William Jacob Knox Jr., was born in New Bedford, Massachusetts to William and Estella.  He was accepted to Harvard University’s undergraduate program in 1921. He graduated with a master’ degree in Organic Chemistry in 1929, and a Ph.D. in Chemical Engineering 1935 for MIT.  After graduation he became a professor at North Caroling A&T College.  In 1943, he joined a team of scientists at Columbia University.  He was working on a project I’m sure you all of heard about the Manhattan Project?  He held the position of supervisor, most of his research and finding were utilizing uranium hexafluoride.  He was a section leader in the Corrosion Section.  After the war he worked for Kodak, he held twenty-one patents with Kodak.  He died in 1995, he was 91.What you may not know about William is tha...
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By James Dray, Exceptional Agents, Outstanding Results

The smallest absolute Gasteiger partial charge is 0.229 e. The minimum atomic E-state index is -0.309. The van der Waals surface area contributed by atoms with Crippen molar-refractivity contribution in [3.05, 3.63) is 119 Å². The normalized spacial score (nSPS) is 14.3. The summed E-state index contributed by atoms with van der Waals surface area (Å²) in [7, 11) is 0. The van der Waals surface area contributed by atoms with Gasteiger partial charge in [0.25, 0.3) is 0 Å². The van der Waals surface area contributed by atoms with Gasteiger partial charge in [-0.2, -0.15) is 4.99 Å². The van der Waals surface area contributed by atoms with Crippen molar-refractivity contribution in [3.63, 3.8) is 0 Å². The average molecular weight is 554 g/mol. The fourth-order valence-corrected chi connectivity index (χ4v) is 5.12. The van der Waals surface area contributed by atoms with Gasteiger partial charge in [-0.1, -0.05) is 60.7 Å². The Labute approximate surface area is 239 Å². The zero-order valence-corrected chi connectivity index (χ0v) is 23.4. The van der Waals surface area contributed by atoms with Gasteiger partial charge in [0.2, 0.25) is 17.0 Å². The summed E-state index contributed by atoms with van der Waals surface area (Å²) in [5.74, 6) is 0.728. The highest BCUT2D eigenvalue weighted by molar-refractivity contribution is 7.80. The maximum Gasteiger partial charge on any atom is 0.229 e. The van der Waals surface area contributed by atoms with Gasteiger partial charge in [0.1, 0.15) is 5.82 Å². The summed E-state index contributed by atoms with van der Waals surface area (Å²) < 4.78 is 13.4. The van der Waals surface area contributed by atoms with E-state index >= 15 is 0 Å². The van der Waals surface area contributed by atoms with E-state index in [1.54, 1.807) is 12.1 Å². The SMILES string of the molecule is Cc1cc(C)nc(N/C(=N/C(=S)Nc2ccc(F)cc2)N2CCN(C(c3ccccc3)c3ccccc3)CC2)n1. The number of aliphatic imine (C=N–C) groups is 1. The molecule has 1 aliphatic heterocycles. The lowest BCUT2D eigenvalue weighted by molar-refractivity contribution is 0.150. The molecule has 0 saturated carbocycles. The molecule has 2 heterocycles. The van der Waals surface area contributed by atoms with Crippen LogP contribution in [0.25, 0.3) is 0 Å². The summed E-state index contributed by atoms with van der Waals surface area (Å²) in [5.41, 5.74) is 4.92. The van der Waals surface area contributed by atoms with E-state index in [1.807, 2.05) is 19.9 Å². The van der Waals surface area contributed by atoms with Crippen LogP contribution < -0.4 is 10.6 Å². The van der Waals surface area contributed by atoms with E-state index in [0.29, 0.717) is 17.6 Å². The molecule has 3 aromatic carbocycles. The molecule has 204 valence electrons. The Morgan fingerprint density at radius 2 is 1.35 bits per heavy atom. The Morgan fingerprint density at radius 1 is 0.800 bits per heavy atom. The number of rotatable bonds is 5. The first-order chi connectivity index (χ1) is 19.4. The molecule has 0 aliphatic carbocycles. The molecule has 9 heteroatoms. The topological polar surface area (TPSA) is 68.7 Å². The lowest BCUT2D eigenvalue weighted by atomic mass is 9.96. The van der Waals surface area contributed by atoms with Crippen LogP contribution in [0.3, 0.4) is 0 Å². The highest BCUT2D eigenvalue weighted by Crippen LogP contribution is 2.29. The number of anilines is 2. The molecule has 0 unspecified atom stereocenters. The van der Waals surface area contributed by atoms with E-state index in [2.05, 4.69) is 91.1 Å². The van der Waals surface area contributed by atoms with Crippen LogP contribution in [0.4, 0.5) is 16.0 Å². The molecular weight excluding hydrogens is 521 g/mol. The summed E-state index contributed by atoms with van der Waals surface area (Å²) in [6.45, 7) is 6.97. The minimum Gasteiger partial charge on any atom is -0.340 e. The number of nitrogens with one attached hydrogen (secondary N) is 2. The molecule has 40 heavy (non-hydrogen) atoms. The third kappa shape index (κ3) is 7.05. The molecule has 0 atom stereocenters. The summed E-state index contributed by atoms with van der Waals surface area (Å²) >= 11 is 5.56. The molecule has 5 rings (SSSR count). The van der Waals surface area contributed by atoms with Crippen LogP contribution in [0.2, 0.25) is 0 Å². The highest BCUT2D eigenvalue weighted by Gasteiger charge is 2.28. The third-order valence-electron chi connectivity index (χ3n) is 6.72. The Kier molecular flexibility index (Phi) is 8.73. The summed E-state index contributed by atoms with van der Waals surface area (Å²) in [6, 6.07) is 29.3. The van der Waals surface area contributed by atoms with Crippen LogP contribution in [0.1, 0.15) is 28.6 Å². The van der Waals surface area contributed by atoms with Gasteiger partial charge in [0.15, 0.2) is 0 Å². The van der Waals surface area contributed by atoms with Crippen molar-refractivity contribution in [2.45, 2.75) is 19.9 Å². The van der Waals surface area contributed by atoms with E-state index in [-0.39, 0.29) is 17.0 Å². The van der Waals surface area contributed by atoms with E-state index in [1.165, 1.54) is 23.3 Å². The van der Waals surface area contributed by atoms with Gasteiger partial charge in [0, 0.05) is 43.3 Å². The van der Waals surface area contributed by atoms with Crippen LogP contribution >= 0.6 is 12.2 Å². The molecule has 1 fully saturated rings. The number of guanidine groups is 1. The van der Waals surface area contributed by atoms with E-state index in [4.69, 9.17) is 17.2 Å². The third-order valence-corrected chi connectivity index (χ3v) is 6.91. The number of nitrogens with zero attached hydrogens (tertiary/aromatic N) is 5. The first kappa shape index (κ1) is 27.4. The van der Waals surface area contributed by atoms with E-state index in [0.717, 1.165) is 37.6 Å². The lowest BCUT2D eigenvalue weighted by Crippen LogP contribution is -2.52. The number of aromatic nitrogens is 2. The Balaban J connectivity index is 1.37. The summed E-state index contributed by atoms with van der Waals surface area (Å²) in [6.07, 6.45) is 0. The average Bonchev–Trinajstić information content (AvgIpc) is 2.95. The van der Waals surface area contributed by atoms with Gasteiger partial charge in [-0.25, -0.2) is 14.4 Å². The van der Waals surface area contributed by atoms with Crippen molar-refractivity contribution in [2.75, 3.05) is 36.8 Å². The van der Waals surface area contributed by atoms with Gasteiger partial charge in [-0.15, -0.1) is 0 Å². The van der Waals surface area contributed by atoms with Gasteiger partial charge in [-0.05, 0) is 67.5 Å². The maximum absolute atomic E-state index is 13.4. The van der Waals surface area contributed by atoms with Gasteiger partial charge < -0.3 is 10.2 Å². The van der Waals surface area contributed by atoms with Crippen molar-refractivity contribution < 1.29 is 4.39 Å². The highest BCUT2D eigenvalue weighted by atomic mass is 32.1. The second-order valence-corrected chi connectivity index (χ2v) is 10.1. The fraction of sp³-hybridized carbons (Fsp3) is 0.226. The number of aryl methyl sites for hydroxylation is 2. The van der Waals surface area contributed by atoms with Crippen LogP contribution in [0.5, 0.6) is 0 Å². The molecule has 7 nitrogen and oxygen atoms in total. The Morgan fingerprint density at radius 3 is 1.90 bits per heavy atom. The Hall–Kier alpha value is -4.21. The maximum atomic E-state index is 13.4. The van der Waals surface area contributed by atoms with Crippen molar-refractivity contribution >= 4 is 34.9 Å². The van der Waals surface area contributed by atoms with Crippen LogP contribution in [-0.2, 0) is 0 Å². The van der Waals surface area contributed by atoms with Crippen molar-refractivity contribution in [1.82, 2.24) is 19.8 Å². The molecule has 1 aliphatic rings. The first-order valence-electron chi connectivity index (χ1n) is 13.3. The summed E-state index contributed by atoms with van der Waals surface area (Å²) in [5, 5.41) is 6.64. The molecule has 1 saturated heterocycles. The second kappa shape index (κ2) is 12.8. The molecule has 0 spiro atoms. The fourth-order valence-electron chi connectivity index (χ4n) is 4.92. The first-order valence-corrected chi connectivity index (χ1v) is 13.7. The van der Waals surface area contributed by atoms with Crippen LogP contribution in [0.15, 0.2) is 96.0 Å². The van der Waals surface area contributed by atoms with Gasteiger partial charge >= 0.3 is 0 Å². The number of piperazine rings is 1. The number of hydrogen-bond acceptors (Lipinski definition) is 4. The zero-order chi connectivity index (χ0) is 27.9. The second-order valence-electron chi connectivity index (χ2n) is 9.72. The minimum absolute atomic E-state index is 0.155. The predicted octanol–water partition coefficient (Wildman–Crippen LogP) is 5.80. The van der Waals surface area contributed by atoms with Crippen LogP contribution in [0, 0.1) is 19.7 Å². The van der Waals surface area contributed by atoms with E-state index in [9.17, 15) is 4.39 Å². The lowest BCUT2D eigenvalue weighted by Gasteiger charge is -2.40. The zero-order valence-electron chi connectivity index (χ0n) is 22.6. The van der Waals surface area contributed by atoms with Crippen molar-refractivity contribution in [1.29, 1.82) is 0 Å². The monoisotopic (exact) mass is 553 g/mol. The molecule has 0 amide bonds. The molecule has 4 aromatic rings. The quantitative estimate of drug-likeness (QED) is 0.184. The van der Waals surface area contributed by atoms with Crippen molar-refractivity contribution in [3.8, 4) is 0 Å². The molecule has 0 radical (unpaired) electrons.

(Fathom Realty)
Edwin Kessler III, was born in Brooklyn, New York City, New York back in 1928 to Edwin and Marie.  He was living with his mother in Corpus Christi, Texas.  He graduated from Corpus Christi High School in 1945.  He returned to New York attending Columbia College.  He returned after serving 18 months in the Army graduating in 1950.After graduation he transferred to the Air Force where he earned his M.S. and Sc.D. degrees from MIT in 1952 and 1957, respectively.  He remained in the Air Force Reserve reaching the rank of captain.  He worked at the Cambridge Research Laboratories, and at the Atmospheric Physics Division at the Travelers Research Center.  In 1964, he moved to Oklahoma where he was an affiliate professor at the University of Oklahoma, Norman until his retirement in 1987.  He d...
Comments 17
By Cheryl Willis, MO Broker - Mt Vernon, Monett, Aurora, Barry & Law
(RE/MAX Solutions- OZARK MISSOURI)